Businesses owned by blacks kept up with other businesses in terms of revenue growth during the prosperous economic times of the 1980s, and black entrepreneurs formed new businesses at more than twice the rate of the economy as a whole, according to 1987 figures released today by the Census Bureau.

However, most of the new businesses created by blacks were sole proprietorships with no paid employees, according to the Census report.

"I'd like to see as many black firms with paid employees as possible. Those are real firms, " said William Bradford, chairman of the finance department at University of Maryland.

"Black firms did gain from the expansion in the '80s, by virtue of their being able to take advantage of the growth in the economy and the change in local politics that brought more blacks into the picture of getting more business from local government," he said.

Conducted every five years by the Census Bureau, the survey is regarded as the nation's most complete portrait of the condition of black businesses in America. The bureau will release similar surveys of firms owned by women, Asian Americans, Hispanics and Native Americans in coming months.

The Washington area remained in third place behind New York and Los Angeles in terms of the number of black-owned businesses. New York led the way at 28,063, with Los Angeles and Washington both topping 23,000.

Nationwide, sales by black-owned firms, an important measure of financial health, kept pace with the U.S. economy during the 1980s, the report said. From 1982 to 1987, receipts for black-owned companies increased by 105 percent, compared with a 106 percent increase in receipts for all U.S. firms, the report said.

In 1987, the number of black-owned firms in the United States rose 38 percent to 424,000 from 308,000 in 1982, the report said. In comparison, the number of firms nationwide rose 14 percent in the same period.

The report also showed that the growth rate of the number of black businesses continued to climb. The 38 percent climb from 1982 to 1987 outstripped the 33 percent increase from 1977 to 1982.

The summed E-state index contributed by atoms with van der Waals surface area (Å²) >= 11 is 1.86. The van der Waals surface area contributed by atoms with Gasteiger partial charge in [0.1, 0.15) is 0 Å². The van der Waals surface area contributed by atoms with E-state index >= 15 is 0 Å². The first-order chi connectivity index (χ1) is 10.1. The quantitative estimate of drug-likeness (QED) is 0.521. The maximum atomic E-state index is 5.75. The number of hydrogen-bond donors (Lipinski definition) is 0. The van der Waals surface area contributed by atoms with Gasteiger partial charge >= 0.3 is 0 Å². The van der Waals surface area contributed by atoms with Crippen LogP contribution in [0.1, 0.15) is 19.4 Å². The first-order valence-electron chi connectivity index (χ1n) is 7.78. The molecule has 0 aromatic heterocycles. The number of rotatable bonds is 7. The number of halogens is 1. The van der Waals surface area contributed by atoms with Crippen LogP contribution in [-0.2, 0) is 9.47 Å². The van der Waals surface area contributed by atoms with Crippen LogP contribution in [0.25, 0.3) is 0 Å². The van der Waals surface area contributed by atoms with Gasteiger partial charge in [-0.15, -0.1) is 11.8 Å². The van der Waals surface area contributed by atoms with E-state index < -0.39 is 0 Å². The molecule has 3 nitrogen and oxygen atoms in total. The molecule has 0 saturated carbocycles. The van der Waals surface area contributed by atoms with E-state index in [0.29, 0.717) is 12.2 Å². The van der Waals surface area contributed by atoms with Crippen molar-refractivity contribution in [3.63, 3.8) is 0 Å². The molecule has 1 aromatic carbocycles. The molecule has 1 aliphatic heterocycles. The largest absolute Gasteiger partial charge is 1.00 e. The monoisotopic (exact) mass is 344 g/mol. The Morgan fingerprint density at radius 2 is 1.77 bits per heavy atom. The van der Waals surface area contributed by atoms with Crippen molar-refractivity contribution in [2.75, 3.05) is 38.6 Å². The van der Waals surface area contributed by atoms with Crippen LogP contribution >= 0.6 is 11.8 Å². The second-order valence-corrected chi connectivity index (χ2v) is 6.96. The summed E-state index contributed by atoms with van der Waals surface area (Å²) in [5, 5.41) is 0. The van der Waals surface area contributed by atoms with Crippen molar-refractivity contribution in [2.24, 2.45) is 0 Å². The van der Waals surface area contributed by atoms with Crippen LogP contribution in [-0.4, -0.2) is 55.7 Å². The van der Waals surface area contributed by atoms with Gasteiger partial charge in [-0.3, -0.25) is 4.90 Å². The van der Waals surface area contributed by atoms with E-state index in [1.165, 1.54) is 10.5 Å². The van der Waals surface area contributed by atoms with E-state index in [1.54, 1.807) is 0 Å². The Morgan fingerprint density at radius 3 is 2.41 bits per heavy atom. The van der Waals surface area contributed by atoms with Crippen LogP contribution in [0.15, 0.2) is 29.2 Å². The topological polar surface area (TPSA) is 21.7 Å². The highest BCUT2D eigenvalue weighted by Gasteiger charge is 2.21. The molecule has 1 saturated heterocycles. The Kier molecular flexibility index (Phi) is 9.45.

Asked to comment on the survey and on the state of black-owned businesses in the nation, Black Enterprise magazine Publisher Earl Graves said, "It's part of the main event. Twenty years ago that was not the case. People were still living with stereotypes. We were not able to plug into the traditional sources of finances, whereas today we can."

When viewed in relation to prior Census surveys, there was a small increase in the size of some black-owned business, said Margaret Simms, deputy director of research for the Joint Center for Political Studies, a D.C.-based think tank that specializes in minority issues. "Black enterprises are moving into larger types of operations, but the majority of them are still fairly small," Simms said.

Bradford and others warned that the immediate future for black-owned firms may not be as fruitful as the 1980s. Because the majority of black-owned firms are small and undercapitalized, they are especially vulnerable to a downturn in the economy.

"In the next five-year period, we should see an increase {in the number of black-owned firms}, but not as much as we saw in 1982 to 1987 primarily because of the recession and oil crisis we are experiencing," Bradford said.

Although scholars will examine the survey for its sociological import, the survey, when put to another use, could influence the very thing it was designed to measure.

The report will be widely used by county governments to justify programs in which government contracts are set aside for minority firms. A 1989 Supreme Court decision requires cities with minority businesses set aside programs to prove past and continued discrimination against minority firms and to base the percentage of contracts set aside on the availability and capacity of minority firms.